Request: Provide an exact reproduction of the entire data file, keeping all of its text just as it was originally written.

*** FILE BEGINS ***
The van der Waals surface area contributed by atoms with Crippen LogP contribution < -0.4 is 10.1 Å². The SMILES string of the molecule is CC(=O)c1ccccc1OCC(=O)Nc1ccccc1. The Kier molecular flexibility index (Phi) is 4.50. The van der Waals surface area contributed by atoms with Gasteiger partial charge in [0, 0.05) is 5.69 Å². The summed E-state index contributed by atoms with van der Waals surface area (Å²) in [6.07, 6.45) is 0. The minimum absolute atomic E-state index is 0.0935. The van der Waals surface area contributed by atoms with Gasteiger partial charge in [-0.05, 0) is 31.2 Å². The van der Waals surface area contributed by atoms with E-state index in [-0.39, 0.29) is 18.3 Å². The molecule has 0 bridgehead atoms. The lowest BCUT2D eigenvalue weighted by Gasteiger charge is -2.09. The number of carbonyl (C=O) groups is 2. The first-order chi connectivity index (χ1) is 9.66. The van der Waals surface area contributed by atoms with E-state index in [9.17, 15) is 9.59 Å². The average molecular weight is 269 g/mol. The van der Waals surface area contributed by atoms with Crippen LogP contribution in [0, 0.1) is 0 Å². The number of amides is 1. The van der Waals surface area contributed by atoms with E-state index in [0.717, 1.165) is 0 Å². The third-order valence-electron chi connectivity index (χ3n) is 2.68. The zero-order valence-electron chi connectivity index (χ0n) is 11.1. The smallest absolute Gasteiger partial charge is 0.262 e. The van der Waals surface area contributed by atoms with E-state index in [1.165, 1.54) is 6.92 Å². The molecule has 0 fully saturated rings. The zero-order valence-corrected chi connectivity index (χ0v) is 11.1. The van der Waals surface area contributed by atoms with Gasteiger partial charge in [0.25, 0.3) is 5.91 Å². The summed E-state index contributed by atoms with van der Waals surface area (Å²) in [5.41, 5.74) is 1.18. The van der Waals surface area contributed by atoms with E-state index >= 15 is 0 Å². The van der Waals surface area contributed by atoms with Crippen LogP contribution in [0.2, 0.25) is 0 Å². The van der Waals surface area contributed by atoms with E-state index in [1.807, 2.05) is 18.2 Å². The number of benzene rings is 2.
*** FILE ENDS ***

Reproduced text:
The van der Waals surface area contributed by atoms with Crippen LogP contribution < -0.4 is 10.1 Å². The SMILES string of the molecule is CC(=O)c1ccccc1OCC(=O)Nc1ccccc1. The Kier molecular flexibility index (Phi) is 4.50. The van der Waals surface area contributed by atoms with Gasteiger partial charge in [0, 0.05) is 5.69 Å². The summed E-state index contributed by atoms with van der Waals surface area (Å²) in [6.07, 6.45) is 0. The minimum absolute atomic E-state index is 0.0935. The van der Waals surface area contributed by atoms with Gasteiger partial charge in [-0.05, 0) is 31.2 Å². The van der Waals surface area contributed by atoms with E-state index in [-0.39, 0.29) is 18.3 Å². The molecule has 0 bridgehead atoms. The lowest BCUT2D eigenvalue weighted by Gasteiger charge is -2.09. The number of carbonyl (C=O) groups is 2. The first-order chi connectivity index (χ1) is 9.66. The van der Waals surface area contributed by atoms with E-state index in [9.17, 15) is 9.59 Å². The average molecular weight is 269 g/mol. The van der Waals surface area contributed by atoms with Crippen LogP contribution in [0, 0.1) is 0 Å². The number of amides is 1. The van der Waals surface area contributed by atoms with E-state index in [0.717, 1.165) is 0 Å². The third-order valence-electron chi connectivity index (χ3n) is 2.68. The zero-order valence-electron chi connectivity index (χ0n) is 11.1. The smallest absolute Gasteiger partial charge is 0.262 e. The van der Waals surface area contributed by atoms with E-state index in [1.165, 1.54) is 6.92 Å². The molecule has 0 fully saturated rings. The zero-order valence-corrected chi connectivity index (χ0v) is 11.1. The van der Waals surface area contributed by atoms with Gasteiger partial charge in [0.25, 0.3) is 5.91 Å². The summed E-state index contributed by atoms with van der Waals surface area (Å²) in [5.41, 5.74) is 1.18. The van der Waals surface area contributed by atoms with E-state index >= 15 is 0 Å². The van der Waals surface area contributed by atoms with Crippen LogP contribution in [0.2, 0.25) is 0 Å². The van der Waals surface area contributed by atoms with E-state index in [1.807, 2.05) is 18.2 Å². The number of benzene rings is 2.